(C) By remaining in school I will incur additional opportunity costs and increase my debt burden. Of the two, the opportunity costs are arguably greater. I have forfeiting earning potential by remaining in school. Any job would pay more. (See item 2(A) below.) My debt load is very modest indeed, especially by law school standards, and will not be debilitating. All the same, it is not at all clear that I am receiving anything of value in exchange for the money I am borrowing.

(D) I have no confidence that the legal economy will recover any time soon. The excess labor supply is too great; the general economic recovery is too weak, and the demand too small; the resurgence of American dynamism is too illusory. I do not believe this present predicament to temporary. Rather, it is semi-permanent if not permanent. I think that this is a new era of sustained high unemployment, and that this will be particularly true in the legal field. Given (1)(A) and (1)(B), this translates into extreme uncertainty, at best.
While these are, in my view, pretty good compelling reasons to bail, a few substantial considerations favor sticking.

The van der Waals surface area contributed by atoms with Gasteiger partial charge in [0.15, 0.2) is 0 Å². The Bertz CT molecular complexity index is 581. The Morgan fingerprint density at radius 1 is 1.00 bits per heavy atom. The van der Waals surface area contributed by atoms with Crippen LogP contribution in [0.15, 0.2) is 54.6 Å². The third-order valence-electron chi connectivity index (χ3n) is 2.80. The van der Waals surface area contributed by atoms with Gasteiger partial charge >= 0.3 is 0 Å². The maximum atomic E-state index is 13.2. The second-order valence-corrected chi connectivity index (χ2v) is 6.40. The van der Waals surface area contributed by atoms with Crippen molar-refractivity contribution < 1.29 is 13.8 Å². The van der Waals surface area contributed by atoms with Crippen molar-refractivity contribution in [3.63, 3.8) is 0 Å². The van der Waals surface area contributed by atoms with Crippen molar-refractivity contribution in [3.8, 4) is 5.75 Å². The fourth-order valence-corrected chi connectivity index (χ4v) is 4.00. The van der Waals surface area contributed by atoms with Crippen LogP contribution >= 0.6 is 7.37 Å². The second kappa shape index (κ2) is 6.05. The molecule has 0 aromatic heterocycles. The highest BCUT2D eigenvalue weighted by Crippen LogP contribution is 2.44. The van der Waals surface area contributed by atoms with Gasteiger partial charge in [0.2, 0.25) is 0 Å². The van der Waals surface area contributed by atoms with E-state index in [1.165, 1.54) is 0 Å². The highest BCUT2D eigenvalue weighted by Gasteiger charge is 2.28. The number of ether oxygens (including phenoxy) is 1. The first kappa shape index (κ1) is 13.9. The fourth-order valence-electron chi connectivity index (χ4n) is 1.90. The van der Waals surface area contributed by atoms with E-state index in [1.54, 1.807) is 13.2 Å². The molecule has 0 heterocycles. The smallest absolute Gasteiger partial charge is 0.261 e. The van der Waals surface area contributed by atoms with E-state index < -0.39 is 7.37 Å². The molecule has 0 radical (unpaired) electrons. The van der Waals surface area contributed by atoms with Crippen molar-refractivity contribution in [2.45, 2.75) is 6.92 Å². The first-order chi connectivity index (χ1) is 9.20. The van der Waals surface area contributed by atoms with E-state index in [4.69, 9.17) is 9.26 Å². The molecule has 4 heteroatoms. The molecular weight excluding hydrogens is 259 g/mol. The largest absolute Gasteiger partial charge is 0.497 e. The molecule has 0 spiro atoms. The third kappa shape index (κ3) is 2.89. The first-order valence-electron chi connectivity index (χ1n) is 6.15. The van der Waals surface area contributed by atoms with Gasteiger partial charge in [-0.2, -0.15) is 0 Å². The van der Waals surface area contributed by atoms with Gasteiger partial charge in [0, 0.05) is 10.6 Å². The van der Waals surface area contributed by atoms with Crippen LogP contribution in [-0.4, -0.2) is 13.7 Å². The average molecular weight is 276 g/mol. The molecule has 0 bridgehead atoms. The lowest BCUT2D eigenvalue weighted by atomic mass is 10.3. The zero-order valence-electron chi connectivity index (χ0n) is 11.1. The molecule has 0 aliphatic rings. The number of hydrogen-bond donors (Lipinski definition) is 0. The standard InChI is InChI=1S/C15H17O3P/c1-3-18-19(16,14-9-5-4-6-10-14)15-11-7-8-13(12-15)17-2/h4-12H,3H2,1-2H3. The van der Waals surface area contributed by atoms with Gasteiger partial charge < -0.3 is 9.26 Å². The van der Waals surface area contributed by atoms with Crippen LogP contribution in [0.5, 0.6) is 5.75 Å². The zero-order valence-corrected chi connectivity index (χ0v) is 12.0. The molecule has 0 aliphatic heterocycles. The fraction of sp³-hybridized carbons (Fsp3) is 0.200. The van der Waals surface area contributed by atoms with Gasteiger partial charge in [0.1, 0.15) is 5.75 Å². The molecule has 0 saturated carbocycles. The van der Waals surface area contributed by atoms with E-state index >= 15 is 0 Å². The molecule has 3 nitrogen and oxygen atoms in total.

(2) Reasons to stick:
(A) I have no confidence that I could find a job otherwise. In my prior education, I accepted the proposition that it is a valuable thing to know about other places and peoples, and to learn languages other than my own. This proposition is false. I suppose that eventually, through sheer persistence, I could find a job in retail or customer support. I hold out no real hope of finding a job that uses my expertise or training. I have certainly failed to do so thus far. Remaining in law school will, at a minimum, allow me 18 more months of having something to do, and conclude with (another) (probably useless) academic degree.

(B) I'm half way there. I have completed more than half of the coursework and paid out more than half of the total cost of law school. This investment is unrecoverable. This in itself does not justify additional expenditures, but I suppose it would be nice to at least get a sheet of paper and a pair of letters after my name.

(C) I do not like to leave things unfinished, and would probably regret quitting. This is the most difficult factor to weigh. I think I know myself well enough to know that if I quit, I will always suspect that I could have done better had I finished, despite all those things that make me consider quitting.
I can get a pro-rated refund on my semester's tuition if I quit in the first nine weeks. This is week two. I haven't been sleeping so good recently.

Last edited by ChuckF; 01-20-2011 at 05:08 AM.
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Dingfod (01-22-2011)